The Department of Cooperative Governance and Traditional Affairs has established an internal nerve centre to come up with plans to detect and deal with violent service delivery protests.
In recent months the country has seen a wave of violent service delivery protests, which has resulted in state property being destroyed.
The community of Bekkersdal in Westonaria is one among those who took to the streets, burning tyres and blocking roads, as they demanded better services.
Cooperative Governance and Traditional Affairs Deputy Minister Andries Nel said the violence that often accompanies protests is a concern for government.
“Let’s look at the first two months of 2014. A breakdown of the protests demands during the first two months of 2014 shows that water, housing, electricity and sanitation were the major reasons for unhappiness.
“Fifty-four per cent of the protests were in the metropolitan areas. Of concern is that 92 per cent of the protests during 2014 so far were violent,” said Deputy Minister Nel. He said dedicated staff had already been allocated to the nerve centre, which will have a rapid response and structural reform component as well as an intelligence unit.
Rapid response will be responsible for emergency short-term interventions and will help municipalities address communities’ concerns through immediate political interventions.
Structural reform will help provide municipalities with administrative, managerial and engineering skills, among others. The intelligence unit will give analytic and communications support to the centre.
Service delivery protests
The Deputy Minister added that the department was working closely with the South African Police Service (SAPS) and municipalities to detect early warning signs of service delivery protests.
According to Deputy Minister Nel, local government is an important aspect of the state as it interacts closely with communities.
“This is probably one of, if not the most, important spheres of government because it is closest to the people and has the most direct impact on the quality of life of people in so far as it relates to the provision of basic services and the creation of an environment within which people live.”
Services such as water, electricity, maintenance of local roads and municipal infrastructure are the responsibility of local government. Since 1994, national government has allocated substantial funds to build municipal capacity, he pointed out.
The Siyenza Manje Programme, which helps low capacity municipalities address service delivery challenges through hands-on support and skills transfer, spent about R933 million from 2006/07 to 2009/10. Almost R5.8 billion has been allocated for municipal capacity support from 2013/14 to 2016/17.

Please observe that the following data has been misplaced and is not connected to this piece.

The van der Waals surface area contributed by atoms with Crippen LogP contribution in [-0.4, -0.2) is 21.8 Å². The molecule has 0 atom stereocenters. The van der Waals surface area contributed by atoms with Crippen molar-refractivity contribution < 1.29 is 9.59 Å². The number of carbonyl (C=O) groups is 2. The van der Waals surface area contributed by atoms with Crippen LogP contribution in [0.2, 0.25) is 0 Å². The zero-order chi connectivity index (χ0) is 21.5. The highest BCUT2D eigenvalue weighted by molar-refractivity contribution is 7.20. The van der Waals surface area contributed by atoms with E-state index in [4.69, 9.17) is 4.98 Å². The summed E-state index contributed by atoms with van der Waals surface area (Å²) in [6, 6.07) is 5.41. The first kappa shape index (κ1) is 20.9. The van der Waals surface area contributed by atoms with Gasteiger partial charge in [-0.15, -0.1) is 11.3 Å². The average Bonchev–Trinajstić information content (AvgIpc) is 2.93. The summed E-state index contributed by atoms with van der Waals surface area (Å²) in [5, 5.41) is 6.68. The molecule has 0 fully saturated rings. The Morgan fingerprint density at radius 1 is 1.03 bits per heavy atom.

Although progress has been made in transforming the local government and delivering services to communities, challenge still exist. Some of these include the shortage of technical skills, poor recruitment practices and violent service delivery protests.
Deputy Minister Nel noted that in some cases, the lack of response to communities’ concerns by local authorities often led to protests. “The failure of the authorities to respond positively to community demands often leads to protests. Corruption is mentioned by all the protests participants as a major concern in the operation of local government and recently, lack of employment is raised at protests.”
According to the Deputy Minister, local government authorities need to improve the way they communicate with communities. “Poor communication between municipalities and communities has been identified by both analysts and government as one of the challenges surrounding protests.
“An increase in service delivery protests illustrates a need to strengthen the innovative platforms of participatory democracy and to foster closer and more regular engagement between citizens and their public representatives,” he said.
He added that skills and capacity were also areas that needed local government’s urgent attention.
“The building of capacity and skills and the appointment of suitably qualified and competent people has been identified as an important building block in ensuring an improvement in service delivery at local level.”
With regards to skills, the department has made progress in efforts to professionalise local government. The department has introduced “Regulations on the Appointment
and Conditions of Employment of Senior Managers”.
The department says the regulations are aimed at strengthening governance and guiding municipalities in the appointment of senior managers to ensure that their skills are specific for the purpose.
The regulations will also provide for the creation of a database of managers who have been dismissed for misconduct or corrupt activities to prevent them from being rehired by other municipalities once they are fired. Through the new law, senior managers will also have to declare their financial interests regularly.
With qualified managers and improved communication between local authorities and communities, Deputy Minister Nel is confident that local government is on the right track to deliver services to communities